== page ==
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Breakfast is the key


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There is nothing new about the idea that breakfast is the most important meal of the day…or is there? A new study has shown just how important what you have for breakfast can be, but for much of human history breakfast has not enjoyed much kudos — or even existed.

Breakfast as we know it is a recent historical phenomenon. The Romans did not really eat it, usually consuming only one meal a day around noon. In the Middle Ages monastic life largely shaped when people ate. Nothing could be eaten before morning mass and meat could only be eaten for half the days of the year. It’s thought the word breakfast entered the English language during this time and literally meant “break the night’s fast”.

It was around the 17th century that all social classes started eating breakfast. After the restoration of Charles II, coffee, tea and dishes like scrambled eggs started to appear on the tables of the wealthy. By the late 1740s, breakfast rooms also started appearing in the homes of the rich. The Industrial Revolution formalised work hours in the mid-19th century and labourers needed an early meal to sustain them at work.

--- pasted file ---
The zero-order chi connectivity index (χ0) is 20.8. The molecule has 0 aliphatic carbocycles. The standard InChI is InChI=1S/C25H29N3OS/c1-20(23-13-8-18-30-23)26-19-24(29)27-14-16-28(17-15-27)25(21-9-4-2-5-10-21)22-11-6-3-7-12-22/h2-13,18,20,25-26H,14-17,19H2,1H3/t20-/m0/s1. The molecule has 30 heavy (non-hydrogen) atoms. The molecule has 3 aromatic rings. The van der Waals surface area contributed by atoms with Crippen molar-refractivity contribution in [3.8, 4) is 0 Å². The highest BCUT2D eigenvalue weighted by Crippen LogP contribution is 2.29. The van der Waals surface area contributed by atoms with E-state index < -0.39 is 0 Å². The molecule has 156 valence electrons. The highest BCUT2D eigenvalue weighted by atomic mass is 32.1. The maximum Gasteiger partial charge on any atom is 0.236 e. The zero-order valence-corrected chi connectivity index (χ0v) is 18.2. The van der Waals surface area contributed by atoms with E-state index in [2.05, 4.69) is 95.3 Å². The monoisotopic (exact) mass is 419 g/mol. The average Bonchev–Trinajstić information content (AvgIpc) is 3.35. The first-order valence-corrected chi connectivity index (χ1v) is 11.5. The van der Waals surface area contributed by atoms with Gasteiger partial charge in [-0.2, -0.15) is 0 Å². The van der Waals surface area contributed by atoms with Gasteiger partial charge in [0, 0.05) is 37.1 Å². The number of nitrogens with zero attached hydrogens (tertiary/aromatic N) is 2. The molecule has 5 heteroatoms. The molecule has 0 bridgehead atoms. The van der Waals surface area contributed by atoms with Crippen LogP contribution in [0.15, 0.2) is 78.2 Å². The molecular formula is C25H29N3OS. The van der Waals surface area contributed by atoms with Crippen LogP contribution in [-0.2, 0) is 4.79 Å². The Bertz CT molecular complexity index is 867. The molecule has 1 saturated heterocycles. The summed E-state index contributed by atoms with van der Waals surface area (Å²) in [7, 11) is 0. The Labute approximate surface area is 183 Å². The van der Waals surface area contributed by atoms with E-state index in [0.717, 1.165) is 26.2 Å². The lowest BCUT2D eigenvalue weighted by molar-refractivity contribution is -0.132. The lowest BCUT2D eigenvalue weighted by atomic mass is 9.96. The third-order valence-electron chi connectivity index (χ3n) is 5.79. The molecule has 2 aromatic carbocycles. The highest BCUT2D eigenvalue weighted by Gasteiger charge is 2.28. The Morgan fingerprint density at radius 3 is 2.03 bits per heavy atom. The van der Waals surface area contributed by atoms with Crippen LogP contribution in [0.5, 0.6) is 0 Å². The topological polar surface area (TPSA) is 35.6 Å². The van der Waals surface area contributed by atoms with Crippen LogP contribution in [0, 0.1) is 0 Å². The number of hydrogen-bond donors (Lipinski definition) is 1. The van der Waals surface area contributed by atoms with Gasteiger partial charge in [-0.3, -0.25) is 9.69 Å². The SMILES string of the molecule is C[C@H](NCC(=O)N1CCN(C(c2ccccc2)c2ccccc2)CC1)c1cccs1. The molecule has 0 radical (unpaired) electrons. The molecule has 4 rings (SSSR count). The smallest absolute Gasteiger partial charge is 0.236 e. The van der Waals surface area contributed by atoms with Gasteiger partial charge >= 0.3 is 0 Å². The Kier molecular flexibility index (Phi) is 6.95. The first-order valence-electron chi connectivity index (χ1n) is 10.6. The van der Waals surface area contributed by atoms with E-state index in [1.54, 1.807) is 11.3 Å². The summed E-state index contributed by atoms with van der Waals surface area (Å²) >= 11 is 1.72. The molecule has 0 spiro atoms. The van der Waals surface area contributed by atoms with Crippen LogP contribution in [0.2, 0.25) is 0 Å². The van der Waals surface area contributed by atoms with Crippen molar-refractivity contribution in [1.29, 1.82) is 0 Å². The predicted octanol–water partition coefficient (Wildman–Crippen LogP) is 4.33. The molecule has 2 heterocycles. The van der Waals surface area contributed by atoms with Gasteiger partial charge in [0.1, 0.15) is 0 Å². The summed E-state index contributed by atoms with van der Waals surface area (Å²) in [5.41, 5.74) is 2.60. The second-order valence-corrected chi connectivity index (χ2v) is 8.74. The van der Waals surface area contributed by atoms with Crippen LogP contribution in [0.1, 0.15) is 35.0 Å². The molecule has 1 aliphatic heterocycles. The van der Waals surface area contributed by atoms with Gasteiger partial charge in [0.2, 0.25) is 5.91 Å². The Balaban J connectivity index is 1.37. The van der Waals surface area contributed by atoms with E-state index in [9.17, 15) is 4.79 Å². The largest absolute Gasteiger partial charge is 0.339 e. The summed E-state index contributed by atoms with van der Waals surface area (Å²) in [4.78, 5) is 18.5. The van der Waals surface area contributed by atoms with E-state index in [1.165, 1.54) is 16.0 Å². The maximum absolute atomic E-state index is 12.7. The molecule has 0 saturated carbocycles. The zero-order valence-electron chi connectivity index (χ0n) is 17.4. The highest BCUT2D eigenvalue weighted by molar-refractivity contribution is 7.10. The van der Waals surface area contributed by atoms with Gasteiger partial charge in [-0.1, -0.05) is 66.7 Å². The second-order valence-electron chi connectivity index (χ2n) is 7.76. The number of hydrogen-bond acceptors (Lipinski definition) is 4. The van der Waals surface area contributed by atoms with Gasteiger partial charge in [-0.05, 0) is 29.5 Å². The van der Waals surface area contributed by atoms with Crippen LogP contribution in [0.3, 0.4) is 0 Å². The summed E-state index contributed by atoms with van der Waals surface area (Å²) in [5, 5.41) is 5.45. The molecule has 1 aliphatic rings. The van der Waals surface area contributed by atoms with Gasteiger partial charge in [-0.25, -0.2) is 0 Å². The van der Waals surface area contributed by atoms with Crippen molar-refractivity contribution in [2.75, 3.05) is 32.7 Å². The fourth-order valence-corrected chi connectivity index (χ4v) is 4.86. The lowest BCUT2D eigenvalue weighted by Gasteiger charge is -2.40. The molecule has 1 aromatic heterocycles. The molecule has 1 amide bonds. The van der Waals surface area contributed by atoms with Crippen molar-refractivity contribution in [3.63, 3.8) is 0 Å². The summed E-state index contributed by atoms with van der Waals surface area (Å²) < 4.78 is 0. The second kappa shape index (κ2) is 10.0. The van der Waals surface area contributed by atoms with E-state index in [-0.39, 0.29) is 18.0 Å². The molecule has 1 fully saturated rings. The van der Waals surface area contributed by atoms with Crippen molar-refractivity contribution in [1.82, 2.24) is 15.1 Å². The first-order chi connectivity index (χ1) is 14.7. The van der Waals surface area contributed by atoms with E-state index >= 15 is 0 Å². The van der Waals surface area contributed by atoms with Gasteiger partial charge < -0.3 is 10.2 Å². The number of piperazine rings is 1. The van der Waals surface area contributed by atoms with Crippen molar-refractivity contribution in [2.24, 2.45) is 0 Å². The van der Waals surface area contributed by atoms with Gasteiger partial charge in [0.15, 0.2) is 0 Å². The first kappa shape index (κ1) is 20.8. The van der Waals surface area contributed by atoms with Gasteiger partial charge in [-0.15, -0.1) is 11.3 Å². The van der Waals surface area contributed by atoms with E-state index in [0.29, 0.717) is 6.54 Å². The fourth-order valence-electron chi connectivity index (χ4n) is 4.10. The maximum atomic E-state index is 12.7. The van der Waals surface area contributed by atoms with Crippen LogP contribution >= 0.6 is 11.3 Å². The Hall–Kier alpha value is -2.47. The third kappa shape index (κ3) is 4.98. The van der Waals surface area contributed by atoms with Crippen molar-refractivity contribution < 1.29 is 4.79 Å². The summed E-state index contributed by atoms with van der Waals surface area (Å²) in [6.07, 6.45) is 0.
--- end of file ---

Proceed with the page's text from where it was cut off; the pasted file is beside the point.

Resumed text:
Then everything changed at the start of the 20th century, due to an oversight by an American. John Harvey Kellogg had lazily left some boiled corn that he intended for breakfast out and uncovered overnight so that it went stale. Obviously a man who did not like wasting food, Kellogg passed the corn through some rollers and baked it, creating the world’s first cornflake. The rest is breakfast history and for a hundred years or so people have been waking to “cereal” and a lighter breakfast. This new study has shown though that a heavier, protein-filled breakfast may lead to healthier food choices throughout the day.

In the study, overweight or obese females aged 18-20 either skipped breakfast, had a high-protein breakfast of eggs and lean beef, or ate a breakfast of ready-to-eat cereal. Every breakfast contained 1470 kilojoules and was matched for fat, fibre and sugar. The difference was protein, with the high-protein breakfast containing 35 grams of protein.

The subjects completed food diaries and gave blood samples through the day and had scans of brain activity.

The findings showed that the high-protein breakfast increased feelings of fullness and satiety, as well as reducing the activity in parts of the brain involved in food cravings. The effect was not short term either, but lasted all day. Those who ate the high-protein breakfast showed less snacking in the evening on high-fat or high-sugar foods.

So starting your day with high-protein (low-fat) foods helps prevent overeating and poor-quality food snacking. It gives you an insight into how to maintain your weight and keep off the kilos. It also might explain why those breakfast-skipping Romans favoured the concealing folds of a toga.



 

Terry Robson

Terry Robson is the Editor-in-Chief of WellBeing and the Editor of EatWell.